The US Supreme Court declined Monday to take up an appeal by a group of oil companies challenging a California state court ruling permitting two California cities to sue for damages related to climate change, meaning the case will be heard in state court.
The cities of Oakland and San Francisco claimed that fossil fuel giants BP, Exxon, Chevron, Shell and ConocoPhillips created a public nuisance through their contributions to climate change, which caused flooding, shoreline erosion and saltwater damage to city infrastructure. They allege that the companies “conduct[ed] a decades-long campaign to discredit the science of global warming, misrepresent and conceal the dangers of fossil fuels, and downplay the catastrophic consequences of climate change—all for the purpose and with the effect of inflating the market for their products.” The public nuisance statute requires the petitioners to prove that parties knowingly marketed and promoted products they knew were dangerous.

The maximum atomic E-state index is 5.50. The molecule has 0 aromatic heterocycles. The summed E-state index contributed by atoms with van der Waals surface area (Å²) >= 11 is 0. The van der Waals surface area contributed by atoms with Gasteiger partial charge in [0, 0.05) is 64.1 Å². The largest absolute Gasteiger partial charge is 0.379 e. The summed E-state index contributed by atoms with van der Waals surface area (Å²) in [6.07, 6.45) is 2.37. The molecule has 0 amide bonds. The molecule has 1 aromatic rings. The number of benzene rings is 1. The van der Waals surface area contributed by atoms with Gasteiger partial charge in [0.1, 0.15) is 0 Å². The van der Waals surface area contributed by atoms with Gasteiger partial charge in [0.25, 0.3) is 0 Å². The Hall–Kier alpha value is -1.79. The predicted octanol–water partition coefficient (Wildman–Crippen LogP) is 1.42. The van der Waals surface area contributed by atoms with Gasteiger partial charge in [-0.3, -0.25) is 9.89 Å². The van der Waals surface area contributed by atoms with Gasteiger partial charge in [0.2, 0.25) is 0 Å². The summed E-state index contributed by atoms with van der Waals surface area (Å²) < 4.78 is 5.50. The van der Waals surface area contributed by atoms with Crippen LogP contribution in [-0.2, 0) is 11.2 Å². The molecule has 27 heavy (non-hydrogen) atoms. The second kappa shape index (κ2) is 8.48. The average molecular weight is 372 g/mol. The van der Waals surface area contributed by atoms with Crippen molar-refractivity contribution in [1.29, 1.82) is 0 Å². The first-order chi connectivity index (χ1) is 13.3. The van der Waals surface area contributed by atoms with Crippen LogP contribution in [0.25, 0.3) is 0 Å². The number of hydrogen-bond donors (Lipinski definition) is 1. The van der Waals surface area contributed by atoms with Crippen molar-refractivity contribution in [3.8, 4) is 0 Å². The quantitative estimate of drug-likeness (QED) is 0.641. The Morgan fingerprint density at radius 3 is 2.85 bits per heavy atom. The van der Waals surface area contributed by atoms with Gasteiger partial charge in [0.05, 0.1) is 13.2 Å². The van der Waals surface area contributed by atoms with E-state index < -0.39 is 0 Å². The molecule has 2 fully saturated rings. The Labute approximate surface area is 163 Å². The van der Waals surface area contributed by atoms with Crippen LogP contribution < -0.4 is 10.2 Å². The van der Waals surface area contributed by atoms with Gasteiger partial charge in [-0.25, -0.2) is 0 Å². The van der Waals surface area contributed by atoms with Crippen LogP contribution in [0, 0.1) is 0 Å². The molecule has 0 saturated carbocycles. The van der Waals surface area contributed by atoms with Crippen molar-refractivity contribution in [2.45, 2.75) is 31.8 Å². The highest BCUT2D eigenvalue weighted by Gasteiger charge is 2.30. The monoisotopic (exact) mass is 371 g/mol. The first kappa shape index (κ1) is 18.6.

By rejecting this case, the Supreme Court refused to create a new category to open doors for state suits to be heard in federal court. The oil companies’ claims did not fall within existing parameters that would allow a state lawsuit to be removed to federal court. There was no federal question nor was there a circuit conflict that could bring this case into the jurisdiction of the US Supreme Court.
A coalition of 18 states, including Texas, Louisiana, Alaska and other major fossil fuel producers filed a amici curiae brief in support of the oil companies. They claim that allowing the suit to proceed in state court would “give California state courts the power to set climate-change policy for the entire country.”